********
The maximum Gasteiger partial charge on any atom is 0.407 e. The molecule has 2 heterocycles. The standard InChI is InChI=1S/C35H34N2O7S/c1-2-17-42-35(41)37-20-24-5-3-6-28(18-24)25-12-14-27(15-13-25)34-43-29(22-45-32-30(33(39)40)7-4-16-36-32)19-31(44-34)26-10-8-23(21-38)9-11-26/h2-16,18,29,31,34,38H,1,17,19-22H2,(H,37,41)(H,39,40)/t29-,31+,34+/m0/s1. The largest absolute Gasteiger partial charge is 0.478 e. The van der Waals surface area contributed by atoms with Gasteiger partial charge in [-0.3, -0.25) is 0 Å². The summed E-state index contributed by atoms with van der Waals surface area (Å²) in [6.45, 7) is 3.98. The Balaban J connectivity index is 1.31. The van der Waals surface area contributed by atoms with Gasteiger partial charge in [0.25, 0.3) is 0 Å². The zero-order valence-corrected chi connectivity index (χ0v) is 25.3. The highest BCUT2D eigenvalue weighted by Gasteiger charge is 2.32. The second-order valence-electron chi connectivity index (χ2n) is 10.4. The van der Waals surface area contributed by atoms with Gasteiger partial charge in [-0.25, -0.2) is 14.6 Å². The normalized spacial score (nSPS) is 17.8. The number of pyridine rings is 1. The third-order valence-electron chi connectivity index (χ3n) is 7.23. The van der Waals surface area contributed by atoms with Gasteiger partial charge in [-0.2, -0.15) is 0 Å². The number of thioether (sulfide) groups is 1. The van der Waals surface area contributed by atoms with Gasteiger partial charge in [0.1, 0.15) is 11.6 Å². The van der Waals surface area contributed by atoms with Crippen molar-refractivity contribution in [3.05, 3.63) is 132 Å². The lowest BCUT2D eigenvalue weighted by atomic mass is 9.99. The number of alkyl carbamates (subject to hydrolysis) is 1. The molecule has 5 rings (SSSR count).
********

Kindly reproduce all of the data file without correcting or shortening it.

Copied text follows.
The maximum Gasteiger partial charge on any atom is 0.407 e. The molecule has 2 heterocycles. The standard InChI is InChI=1S/C35H34N2O7S/c1-2-17-42-35(41)37-20-24-5-3-6-28(18-24)25-12-14-27(15-13-25)34-43-29(22-45-32-30(33(39)40)7-4-16-36-32)19-31(44-34)26-10-8-23(21-38)9-11-26/h2-16,18,29,31,34,38H,1,17,19-22H2,(H,37,41)(H,39,40)/t29-,31+,34+/m0/s1. The largest absolute Gasteiger partial charge is 0.478 e. The van der Waals surface area contributed by atoms with Gasteiger partial charge in [-0.3, -0.25) is 0 Å². The summed E-state index contributed by atoms with van der Waals surface area (Å²) in [6.45, 7) is 3.98. The Balaban J connectivity index is 1.31. The van der Waals surface area contributed by atoms with Gasteiger partial charge in [0.25, 0.3) is 0 Å². The zero-order valence-corrected chi connectivity index (χ0v) is 25.3. The highest BCUT2D eigenvalue weighted by Gasteiger charge is 2.32. The second-order valence-electron chi connectivity index (χ2n) is 10.4. The van der Waals surface area contributed by atoms with Gasteiger partial charge in [-0.25, -0.2) is 14.6 Å². The normalized spacial score (nSPS) is 17.8. The number of pyridine rings is 1. The third-order valence-electron chi connectivity index (χ3n) is 7.23. The van der Waals surface area contributed by atoms with Gasteiger partial charge in [-0.2, -0.15) is 0 Å². The number of thioether (sulfide) groups is 1. The van der Waals surface area contributed by atoms with Gasteiger partial charge in [0.1, 0.15) is 11.6 Å². The van der Waals surface area contributed by atoms with Crippen molar-refractivity contribution in [3.05, 3.63) is 132 Å². The lowest BCUT2D eigenvalue weighted by atomic mass is 9.99. The number of alkyl carbamates (subject to hydrolysis) is 1. The molecule has 5 rings (SSSR count).